Sucrose synthase in unicellular cyanobacteria and its relationship with salt and hypoxic stress
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Higher plants and cyanobacteria metabolize sucrose (Suc) by a similar set of enzymes. Suc synthase (SuS, A/UDP-glucose: d-fructose 2-α-d-glucosyl transferase) catalyzes a reversible reaction. However, it is in the cleavage of Suc that this enzyme plays an important role in vivo, providing sugar nucleotides for polysaccharide biosynthesis. In cyanobacteria, SuS occurrence has been reported in heterocyst-forming strains, where it was shown to be involved also in nitrogen fixation. We investigated the presence of sequences homologous to SuS-encoding genes (sus) in recently sequenced cyanobacterial genomes. In this work, we show for the first time the presence of SuS in unicellular cyanobacterium strains (Microcystis aeruginosa PCC 7806, Gloebacter violaceus PCC 7421, and Thermosynechococcus elongatus BP-1). After functional characterization of SuS encoding genes, we demonstrated an increase in their transcript levels after a salt treatment or hypoxic stress in M. aeruginosa and G. violaceus cells. Based on phylogenetic analysis and on the presence of sus homologs in the most recently radiated cyanobacterium strains, we propose that sus genes in unicellular cyanobacteria may have been acquired through horizontal gene transfer. Taken together, our data indicate that SuS acquisition by cyanobacteria might be related to open up new ecological niches.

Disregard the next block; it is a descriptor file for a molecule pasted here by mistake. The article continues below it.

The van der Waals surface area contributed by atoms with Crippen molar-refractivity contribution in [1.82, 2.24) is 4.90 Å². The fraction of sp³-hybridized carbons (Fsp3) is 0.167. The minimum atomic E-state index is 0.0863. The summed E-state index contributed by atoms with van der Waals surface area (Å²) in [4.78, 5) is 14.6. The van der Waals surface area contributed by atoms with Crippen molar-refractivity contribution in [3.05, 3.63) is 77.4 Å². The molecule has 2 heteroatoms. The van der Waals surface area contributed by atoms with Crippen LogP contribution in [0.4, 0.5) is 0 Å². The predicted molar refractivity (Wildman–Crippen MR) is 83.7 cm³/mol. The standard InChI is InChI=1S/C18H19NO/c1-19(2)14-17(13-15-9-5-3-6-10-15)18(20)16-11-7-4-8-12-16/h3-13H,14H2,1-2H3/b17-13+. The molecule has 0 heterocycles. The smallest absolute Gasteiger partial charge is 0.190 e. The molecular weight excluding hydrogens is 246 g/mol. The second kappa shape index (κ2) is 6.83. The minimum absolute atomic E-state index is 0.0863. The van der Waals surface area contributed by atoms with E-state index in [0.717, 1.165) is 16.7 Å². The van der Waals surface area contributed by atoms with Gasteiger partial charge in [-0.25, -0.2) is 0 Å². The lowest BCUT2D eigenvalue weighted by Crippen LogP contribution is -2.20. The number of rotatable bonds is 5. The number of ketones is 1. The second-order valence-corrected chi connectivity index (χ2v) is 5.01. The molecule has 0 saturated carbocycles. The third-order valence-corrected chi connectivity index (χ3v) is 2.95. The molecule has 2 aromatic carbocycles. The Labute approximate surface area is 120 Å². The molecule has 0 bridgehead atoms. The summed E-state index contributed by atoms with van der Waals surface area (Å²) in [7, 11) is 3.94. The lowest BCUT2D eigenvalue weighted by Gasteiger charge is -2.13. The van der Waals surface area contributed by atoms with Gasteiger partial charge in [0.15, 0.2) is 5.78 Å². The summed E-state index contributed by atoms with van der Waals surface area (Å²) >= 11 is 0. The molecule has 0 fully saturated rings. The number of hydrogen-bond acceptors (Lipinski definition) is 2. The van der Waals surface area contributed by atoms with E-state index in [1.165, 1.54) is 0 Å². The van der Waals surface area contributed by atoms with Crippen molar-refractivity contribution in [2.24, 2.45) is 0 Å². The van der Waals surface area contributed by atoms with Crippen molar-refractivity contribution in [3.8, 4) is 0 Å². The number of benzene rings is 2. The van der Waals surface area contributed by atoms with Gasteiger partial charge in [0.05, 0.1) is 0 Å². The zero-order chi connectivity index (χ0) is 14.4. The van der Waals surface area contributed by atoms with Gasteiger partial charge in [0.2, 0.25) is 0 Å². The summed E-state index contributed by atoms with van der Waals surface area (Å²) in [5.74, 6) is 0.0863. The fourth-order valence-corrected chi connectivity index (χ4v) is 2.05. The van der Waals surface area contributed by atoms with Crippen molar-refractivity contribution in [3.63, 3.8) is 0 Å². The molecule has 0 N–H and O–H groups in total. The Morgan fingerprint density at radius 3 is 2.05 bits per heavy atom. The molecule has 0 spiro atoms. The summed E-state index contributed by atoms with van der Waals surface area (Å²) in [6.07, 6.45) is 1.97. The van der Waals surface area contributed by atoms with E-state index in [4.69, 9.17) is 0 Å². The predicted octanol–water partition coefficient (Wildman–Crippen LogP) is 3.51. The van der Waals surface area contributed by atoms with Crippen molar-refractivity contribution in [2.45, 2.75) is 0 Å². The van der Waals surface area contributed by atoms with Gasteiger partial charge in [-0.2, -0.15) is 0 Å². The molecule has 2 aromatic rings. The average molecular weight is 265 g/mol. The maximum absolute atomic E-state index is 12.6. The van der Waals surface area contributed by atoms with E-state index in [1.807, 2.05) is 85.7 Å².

KeywordsGloeobacter violaceus Hypoxia Microcystis aeruginosa Salt stress Sucrose metabolism Thermosynechococcus elongatus
- sus, susA
Sucrose synthase encoding gene
We are very thankful to H.G. Pontis for insightful reading of the manuscript and for helpful discussions, and C. Fernández and M. Vidal for technical assistance. This research was funded by Grants from CONICET (PIP 134), Universidad Nacional de Mar del Plata, and FIBA.
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